4 Signs You Have Silent Endometriosis

by Sarah Watts
Mar 5, 2018 at 1:30 p.m. ET

More than 6.5 million women in the United States have been diagnosed with endometriosis. It's painful and potentially disabling, and thanks to the stigma around menstruation, very few people are willing to share their experience.

Endometriosis is when the lining of the uterus grows outside the uterus itself, and it can extend to pelvic organs, ovaries, the lining of the abdominal cavity and beyond. “We don't know exactly what causes it, but the theory is that menstrual blood, which goes out through the cervix, may be going through the fallopian tubes into the pelvic cavity instead.” Dr. Jacquelyn Stone, OB/GYN at Maven Digital Clinic said.

Standard endometriosis can cause intense menstrual cramps (called dysmenorrhea), pain during sex, fatigue, excessive bleeding, pressure and more, but silent endometriosis is harder to recognize and can even be asymptomatic. In fact, in a 2011 study, researchers found that a full 11 percent of surveyed women had the condition but were never diagnosed with it. In the absence of noticeable symptoms, doctors have called the condition “silent endometriosis” — something that's every bit as severe as its more vocal counterpart.

Often, this type of endometriosis is not diagnosed until it’s found during surgeries for other conditions, but if you know what to look for, you might be able to help your doctor spot it much sooner. Ahead are four subtle signs of silent endometriosis.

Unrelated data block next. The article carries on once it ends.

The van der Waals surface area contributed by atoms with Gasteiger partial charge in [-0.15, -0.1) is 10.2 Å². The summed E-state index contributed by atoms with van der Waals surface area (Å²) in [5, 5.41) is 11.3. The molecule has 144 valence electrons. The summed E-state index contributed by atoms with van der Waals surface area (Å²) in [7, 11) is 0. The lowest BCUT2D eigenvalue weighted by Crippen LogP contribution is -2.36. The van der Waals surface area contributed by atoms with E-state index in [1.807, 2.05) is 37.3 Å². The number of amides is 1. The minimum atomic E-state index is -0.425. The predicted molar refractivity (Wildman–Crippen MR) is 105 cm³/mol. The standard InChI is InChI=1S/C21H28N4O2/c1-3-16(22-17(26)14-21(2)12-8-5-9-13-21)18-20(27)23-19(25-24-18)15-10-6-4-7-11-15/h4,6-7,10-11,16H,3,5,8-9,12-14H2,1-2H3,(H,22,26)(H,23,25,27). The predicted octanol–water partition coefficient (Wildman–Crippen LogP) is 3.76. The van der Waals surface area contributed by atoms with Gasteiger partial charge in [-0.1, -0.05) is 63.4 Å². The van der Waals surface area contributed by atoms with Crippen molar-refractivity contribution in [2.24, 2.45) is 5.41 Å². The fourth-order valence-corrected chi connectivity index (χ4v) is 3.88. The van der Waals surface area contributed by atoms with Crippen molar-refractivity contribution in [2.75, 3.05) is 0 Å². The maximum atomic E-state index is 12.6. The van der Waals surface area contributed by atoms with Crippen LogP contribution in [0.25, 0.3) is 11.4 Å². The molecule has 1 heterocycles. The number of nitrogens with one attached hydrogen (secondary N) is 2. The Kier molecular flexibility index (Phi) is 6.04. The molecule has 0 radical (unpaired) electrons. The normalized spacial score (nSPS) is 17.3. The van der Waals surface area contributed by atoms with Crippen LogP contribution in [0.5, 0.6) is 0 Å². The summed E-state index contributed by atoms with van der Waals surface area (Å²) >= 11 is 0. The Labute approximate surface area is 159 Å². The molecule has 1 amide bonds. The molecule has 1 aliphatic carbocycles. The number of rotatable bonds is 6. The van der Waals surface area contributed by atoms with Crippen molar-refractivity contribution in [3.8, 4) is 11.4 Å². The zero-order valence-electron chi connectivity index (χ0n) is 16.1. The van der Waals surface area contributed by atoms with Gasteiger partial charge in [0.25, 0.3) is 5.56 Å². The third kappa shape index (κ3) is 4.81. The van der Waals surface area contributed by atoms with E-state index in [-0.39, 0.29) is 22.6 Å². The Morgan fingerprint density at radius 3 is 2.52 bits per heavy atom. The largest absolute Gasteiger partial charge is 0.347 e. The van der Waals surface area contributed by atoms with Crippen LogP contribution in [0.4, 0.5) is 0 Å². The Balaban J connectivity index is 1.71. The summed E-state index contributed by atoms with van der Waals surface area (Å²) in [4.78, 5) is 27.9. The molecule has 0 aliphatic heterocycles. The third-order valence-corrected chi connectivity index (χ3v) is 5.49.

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1 /4: Fertility Issues

1/4 :Fertility Issues

“Sometimes the only symptom is infertility,” said Dr. Stone. “There's no pain, or regular period cramps  and then you try to get pregnant.” Endometriosis has been known to cause scar tissue in the fallopian tubes, which can prevent conception, or it can cause problems with a fertilized egg implanting in the uterus, preventing a successful pregnancy and causing miscarriage.

2 /4: Out-of-Whack Hormones

2/4 :Out-of-Whack Hormones

Endometriosis is known to wreak havoc on women's hormones, and with silent endometriosis, a blood test might be the only way to tell your levels are off. While the condition can only be confirmed with laproscopic surgery, doctors can point to very high estrogen and low progesterone levels as an indicator of the disease.

3 /4: Ovarian cysts

3/4 :Ovarian cysts

Ovarian cysts are mostly asymptomatic, too. But if your doctor happens to find one on a routine ultrasound, it could signal endometriosis. According to Dr. Stone, ultrasounds typically reveal ovarian cysts in endometriosis patients. These “chocolate cysts” are unlike typical ovarian cysts and are filled with old blood, giving them a brownish appearance when seen up close.

4 /4: Other Chronic Diseases

Signs You Have Endometriosis | Being Diagnosed with Other Chronic Diseases

4/4 :Other Chronic Diseases

According to survey data from the National Institute of Child Health and Human Development, women with endometriosis are at an increased risk for other conditions, such as fibromyalgia, lupus, rheumatoid arthritis and thyroid issues. Researchers found that one in five women with endometriosis had been diagnosed with another condition. If you've been plagued by thyroid problems or chronic fatigue, it may be worth your while to schedule an appointment with your OB/GYN to make sure you're not dealing with endometriosis as well.